Burgess is a natural writer, if such an animal exists, but he is certainly no struggler. Throughout his career he has been all too content to let his undeniable talents as a wordsmith, and his not inconsiderable erudition, carry more than their fair share of the artistic burden. That is a great pity since Burgess, a Joyce scholar and a writer almost painfully attuned to the possibilities of language in modern fiction, is superbly equipped to undertake a really major work. His apparent unwillingness to do this—to take the time to do it—is the worst kind of arrogance. It is as if he feels he is so clever, so on top of things, he need not exert himself. He's wrong.

Burgess has written only one first-rate novel: A Clockwork Orange. In it, he succeeded in transforming his oft-expressed anxieties about the future into an inspired work. But it would be a mistake to attribute the artistic success of the book to its theme: It is possible to disagree totally with Burgess' assertions and still admire his achievement. Clockwork is a brillant tour de force because, for once, the author marshaled all his linguistic inventiveness to the service of his art—rather than simply to make a point or to exhibit his cleverness. And the book sang.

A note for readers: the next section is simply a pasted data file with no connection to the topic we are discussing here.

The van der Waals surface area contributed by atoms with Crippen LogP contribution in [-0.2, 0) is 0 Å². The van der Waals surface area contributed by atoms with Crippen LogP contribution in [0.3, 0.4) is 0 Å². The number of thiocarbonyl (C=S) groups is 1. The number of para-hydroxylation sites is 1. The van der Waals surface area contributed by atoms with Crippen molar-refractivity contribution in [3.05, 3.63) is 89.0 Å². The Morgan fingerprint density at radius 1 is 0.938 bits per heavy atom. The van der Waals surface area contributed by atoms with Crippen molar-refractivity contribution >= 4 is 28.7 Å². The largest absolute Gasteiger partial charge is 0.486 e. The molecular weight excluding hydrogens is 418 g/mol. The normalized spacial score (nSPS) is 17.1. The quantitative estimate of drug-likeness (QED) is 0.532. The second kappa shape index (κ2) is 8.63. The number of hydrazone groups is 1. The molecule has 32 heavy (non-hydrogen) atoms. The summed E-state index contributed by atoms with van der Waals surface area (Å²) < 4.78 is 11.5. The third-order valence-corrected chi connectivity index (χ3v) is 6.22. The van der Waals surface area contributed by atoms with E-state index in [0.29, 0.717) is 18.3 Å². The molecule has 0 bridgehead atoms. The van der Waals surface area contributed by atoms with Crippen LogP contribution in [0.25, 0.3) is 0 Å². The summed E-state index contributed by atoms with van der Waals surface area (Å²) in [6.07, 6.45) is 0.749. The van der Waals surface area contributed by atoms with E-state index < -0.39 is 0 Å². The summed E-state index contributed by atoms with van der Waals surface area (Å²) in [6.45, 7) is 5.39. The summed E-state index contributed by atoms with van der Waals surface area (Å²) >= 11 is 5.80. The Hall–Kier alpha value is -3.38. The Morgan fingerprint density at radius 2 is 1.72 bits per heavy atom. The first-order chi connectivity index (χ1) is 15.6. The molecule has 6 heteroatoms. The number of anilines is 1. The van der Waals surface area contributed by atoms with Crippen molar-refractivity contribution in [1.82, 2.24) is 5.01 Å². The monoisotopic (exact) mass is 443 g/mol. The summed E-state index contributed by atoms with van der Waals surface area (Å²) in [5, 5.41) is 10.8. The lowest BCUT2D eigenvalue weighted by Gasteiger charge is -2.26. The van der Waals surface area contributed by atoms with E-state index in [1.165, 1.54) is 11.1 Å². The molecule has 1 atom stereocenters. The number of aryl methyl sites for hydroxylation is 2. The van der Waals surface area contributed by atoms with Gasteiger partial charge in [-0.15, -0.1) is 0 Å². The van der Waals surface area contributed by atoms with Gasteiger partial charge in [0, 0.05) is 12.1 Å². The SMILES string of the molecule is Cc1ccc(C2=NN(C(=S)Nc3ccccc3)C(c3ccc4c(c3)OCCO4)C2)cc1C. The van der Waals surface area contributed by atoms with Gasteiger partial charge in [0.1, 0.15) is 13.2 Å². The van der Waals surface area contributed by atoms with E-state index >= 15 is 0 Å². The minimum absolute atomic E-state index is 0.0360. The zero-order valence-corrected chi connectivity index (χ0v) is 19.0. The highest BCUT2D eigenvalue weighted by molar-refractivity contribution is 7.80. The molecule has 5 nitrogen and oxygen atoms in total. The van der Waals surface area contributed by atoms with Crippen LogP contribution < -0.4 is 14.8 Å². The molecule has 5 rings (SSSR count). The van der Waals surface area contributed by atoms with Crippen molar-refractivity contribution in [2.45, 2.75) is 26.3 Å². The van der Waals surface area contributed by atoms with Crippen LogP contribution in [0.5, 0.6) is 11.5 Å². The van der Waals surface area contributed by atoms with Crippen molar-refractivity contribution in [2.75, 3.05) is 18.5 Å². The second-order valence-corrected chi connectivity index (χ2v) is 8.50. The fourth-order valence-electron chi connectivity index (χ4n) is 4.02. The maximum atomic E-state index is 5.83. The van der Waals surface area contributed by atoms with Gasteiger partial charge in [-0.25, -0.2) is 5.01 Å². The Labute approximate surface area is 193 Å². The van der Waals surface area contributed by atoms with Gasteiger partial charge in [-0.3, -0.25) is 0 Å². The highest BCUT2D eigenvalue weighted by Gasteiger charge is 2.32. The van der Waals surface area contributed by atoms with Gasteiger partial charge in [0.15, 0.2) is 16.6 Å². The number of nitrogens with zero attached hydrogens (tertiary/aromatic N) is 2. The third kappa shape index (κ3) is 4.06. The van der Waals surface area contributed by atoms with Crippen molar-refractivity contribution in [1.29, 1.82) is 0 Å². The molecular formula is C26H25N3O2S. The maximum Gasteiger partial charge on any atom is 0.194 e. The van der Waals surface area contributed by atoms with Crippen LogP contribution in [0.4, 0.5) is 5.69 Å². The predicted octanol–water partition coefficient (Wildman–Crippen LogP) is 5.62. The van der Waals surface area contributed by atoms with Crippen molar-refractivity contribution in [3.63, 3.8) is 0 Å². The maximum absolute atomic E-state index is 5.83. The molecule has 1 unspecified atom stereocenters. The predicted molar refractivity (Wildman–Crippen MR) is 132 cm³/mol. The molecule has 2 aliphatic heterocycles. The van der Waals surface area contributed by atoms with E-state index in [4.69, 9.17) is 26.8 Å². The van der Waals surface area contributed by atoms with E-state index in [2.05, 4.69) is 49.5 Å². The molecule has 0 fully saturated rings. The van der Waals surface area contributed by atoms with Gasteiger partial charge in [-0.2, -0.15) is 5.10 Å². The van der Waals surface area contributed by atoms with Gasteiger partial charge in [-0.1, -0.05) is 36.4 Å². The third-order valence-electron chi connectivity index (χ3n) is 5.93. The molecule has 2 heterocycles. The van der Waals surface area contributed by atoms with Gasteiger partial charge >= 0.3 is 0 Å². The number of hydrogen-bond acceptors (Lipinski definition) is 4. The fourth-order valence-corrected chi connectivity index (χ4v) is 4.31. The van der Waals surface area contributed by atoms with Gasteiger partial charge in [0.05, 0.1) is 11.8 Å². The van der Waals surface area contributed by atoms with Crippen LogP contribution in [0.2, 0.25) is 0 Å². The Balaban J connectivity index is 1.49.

Unfortunately, 1985 is merely the most recent confirmation that A Clockwork Orange, far from marking a turning point in Burgess' career, was one of those happy accidents where a writer who has been his own worst enemy succeeds briefly in giving full voice to his talent….

As the title indicates, the book is in part Burgess' attempt to correct and amend the totalitarian prospect as put forward by George Orwell…. [The] book in toto is a kind of polemic that Burgess has chosen to express in a variety of different prose forms. The argument, it must be emphasized, is practically the same one made in A Clockwork Orange, but that book did not demand to be judged as an argument….


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Richard Kuczkowski

(Contemporary Literary Criticism)